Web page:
You can learn a lot in the aftermath of big announcements in the enterprise software world. Certainly this week has been no exception with former competitors (and enemies) becoming partners.
In addition to revealing something about the companies involved in the announcement, more broadly I believe it represents a significant acceleration towards a new kind of enterprise stack – the Cloud Stack .
This is shifting the focus from what is in the best interest of the vendor to what is in the best interest of the customer.
Aaron Levie, Co-Founder and CEO of Box, articulated this evolution beautifully in his post yesterday entitled The Rise of the Cloud Stack. Levie takes a look back at the history of the software ecosystem as a strategic series of horizontal and vertical moves. Once upon a time, the “one-stop shop” approach was status quo. Vertical stack solutions from proprietary lines were the answer to technological limitations, since time consuming, complex integrations meant that you couldn’t just buy one block – you had to move into the building. It wasn’t long before advancements in software integration soon gave way to a horizontal shift in the market, where multiple solutions could be layered, mixed and matched to fit a business’ needs.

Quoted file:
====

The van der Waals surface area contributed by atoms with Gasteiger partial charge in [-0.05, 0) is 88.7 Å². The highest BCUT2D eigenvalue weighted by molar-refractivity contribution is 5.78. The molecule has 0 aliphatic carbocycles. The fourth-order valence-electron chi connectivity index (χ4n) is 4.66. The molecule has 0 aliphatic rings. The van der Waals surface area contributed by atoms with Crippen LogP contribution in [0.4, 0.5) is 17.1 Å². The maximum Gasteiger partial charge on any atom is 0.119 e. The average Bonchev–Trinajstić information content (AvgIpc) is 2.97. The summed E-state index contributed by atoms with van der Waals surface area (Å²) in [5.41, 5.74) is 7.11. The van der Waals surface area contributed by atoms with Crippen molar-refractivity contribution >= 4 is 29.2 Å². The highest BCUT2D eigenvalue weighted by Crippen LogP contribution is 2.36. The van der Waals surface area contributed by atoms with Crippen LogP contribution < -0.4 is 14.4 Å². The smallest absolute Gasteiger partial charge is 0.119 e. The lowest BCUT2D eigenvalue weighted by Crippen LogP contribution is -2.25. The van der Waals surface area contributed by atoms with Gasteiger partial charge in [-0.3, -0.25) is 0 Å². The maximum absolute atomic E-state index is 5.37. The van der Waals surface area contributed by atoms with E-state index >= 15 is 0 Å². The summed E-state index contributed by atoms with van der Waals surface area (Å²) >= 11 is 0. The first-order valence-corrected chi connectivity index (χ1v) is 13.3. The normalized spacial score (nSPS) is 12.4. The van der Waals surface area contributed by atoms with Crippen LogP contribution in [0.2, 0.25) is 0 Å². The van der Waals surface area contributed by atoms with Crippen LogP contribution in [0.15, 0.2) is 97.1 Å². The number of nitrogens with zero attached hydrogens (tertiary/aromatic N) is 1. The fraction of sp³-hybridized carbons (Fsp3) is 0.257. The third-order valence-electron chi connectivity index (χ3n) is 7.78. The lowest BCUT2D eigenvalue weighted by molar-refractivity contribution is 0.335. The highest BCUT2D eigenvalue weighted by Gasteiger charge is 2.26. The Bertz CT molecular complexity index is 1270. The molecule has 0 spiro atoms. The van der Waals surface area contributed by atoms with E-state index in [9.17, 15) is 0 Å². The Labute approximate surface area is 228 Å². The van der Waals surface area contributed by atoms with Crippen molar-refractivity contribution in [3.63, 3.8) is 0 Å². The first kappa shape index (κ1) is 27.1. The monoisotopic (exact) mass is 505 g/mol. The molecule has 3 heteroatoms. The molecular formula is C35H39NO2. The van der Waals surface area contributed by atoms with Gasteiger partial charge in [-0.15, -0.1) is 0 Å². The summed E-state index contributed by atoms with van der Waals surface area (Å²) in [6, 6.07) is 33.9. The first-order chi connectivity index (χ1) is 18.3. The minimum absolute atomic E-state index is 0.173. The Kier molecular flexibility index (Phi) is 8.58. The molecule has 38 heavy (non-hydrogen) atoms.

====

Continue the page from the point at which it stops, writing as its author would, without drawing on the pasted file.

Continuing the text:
Companies were left scrambling to make the pieces fit – with the burden of extracting value sitting heavily on the customer’s shoulders.
The cloud stack offers an alternative – an alternative not only to the expensive, time consuming, on-premise deployments, but also the freedom to choose the best solutions with the most customer value. The burden of delivering innovation and business value has shifted from the customer to the vendor in the era of the cloud stack. A complete 180 degrees shift from the monolithic era.
This shifting of the burden is opening the floodgates on innovation as cloud vendors will live or die on their ability to deliver meaningful value to business users.
We have finally entered an era where customers can choose solutions based on the true business value it provides to them - unfettered and uncolored by the legacy vendors push to “own” the stack.
Perhaps the Cloud era would be more aptly named the Customer era.